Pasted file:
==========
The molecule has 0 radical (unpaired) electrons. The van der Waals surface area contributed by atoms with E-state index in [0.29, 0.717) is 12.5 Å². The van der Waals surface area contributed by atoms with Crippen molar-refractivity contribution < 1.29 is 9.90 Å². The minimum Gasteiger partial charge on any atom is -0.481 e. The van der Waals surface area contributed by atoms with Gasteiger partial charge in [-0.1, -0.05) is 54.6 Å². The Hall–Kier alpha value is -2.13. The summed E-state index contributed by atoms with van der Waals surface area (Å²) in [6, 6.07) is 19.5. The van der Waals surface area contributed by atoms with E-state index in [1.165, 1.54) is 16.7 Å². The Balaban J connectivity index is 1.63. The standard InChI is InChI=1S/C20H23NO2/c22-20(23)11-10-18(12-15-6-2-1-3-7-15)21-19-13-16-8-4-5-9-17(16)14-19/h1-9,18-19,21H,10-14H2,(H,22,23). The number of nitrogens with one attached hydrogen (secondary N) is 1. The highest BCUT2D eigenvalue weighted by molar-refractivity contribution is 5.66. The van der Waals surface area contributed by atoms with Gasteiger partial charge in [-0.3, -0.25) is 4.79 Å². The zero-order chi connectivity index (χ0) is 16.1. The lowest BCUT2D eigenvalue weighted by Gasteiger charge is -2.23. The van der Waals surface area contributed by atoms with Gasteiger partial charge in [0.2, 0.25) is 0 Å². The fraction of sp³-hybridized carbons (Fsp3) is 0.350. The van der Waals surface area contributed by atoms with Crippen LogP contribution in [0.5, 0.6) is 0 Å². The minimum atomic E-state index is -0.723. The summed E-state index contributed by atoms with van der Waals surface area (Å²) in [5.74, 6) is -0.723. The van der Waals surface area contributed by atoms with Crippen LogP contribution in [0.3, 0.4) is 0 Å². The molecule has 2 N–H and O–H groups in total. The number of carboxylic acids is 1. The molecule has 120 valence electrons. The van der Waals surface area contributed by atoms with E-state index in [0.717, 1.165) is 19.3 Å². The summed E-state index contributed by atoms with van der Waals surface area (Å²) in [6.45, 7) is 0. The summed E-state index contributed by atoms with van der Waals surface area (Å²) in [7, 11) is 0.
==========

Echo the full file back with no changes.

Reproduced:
The molecule has 0 radical (unpaired) electrons. The van der Waals surface area contributed by atoms with E-state index in [0.29, 0.717) is 12.5 Å². The van der Waals surface area contributed by atoms with Crippen molar-refractivity contribution < 1.29 is 9.90 Å². The minimum Gasteiger partial charge on any atom is -0.481 e. The van der Waals surface area contributed by atoms with Gasteiger partial charge in [-0.1, -0.05) is 54.6 Å². The Hall–Kier alpha value is -2.13. The summed E-state index contributed by atoms with van der Waals surface area (Å²) in [6, 6.07) is 19.5. The van der Waals surface area contributed by atoms with E-state index in [1.165, 1.54) is 16.7 Å². The Balaban J connectivity index is 1.63. The standard InChI is InChI=1S/C20H23NO2/c22-20(23)11-10-18(12-15-6-2-1-3-7-15)21-19-13-16-8-4-5-9-17(16)14-19/h1-9,18-19,21H,10-14H2,(H,22,23). The number of nitrogens with one attached hydrogen (secondary N) is 1. The highest BCUT2D eigenvalue weighted by molar-refractivity contribution is 5.66. The van der Waals surface area contributed by atoms with Gasteiger partial charge in [-0.3, -0.25) is 4.79 Å². The zero-order chi connectivity index (χ0) is 16.1. The lowest BCUT2D eigenvalue weighted by Gasteiger charge is -2.23. The van der Waals surface area contributed by atoms with Gasteiger partial charge in [0.2, 0.25) is 0 Å². The fraction of sp³-hybridized carbons (Fsp3) is 0.350. The van der Waals surface area contributed by atoms with Crippen LogP contribution in [0.5, 0.6) is 0 Å². The minimum atomic E-state index is -0.723. The summed E-state index contributed by atoms with van der Waals surface area (Å²) in [5.74, 6) is -0.723. The van der Waals surface area contributed by atoms with Crippen LogP contribution in [0.3, 0.4) is 0 Å². The molecule has 2 N–H and O–H groups in total. The number of carboxylic acids is 1. The molecule has 120 valence electrons. The van der Waals surface area contributed by atoms with E-state index in [0.717, 1.165) is 19.3 Å². The summed E-state index contributed by atoms with van der Waals surface area (Å²) in [6.45, 7) is 0. The summed E-state index contributed by atoms with van der Waals surface area (Å²) in [7, 11) is 0.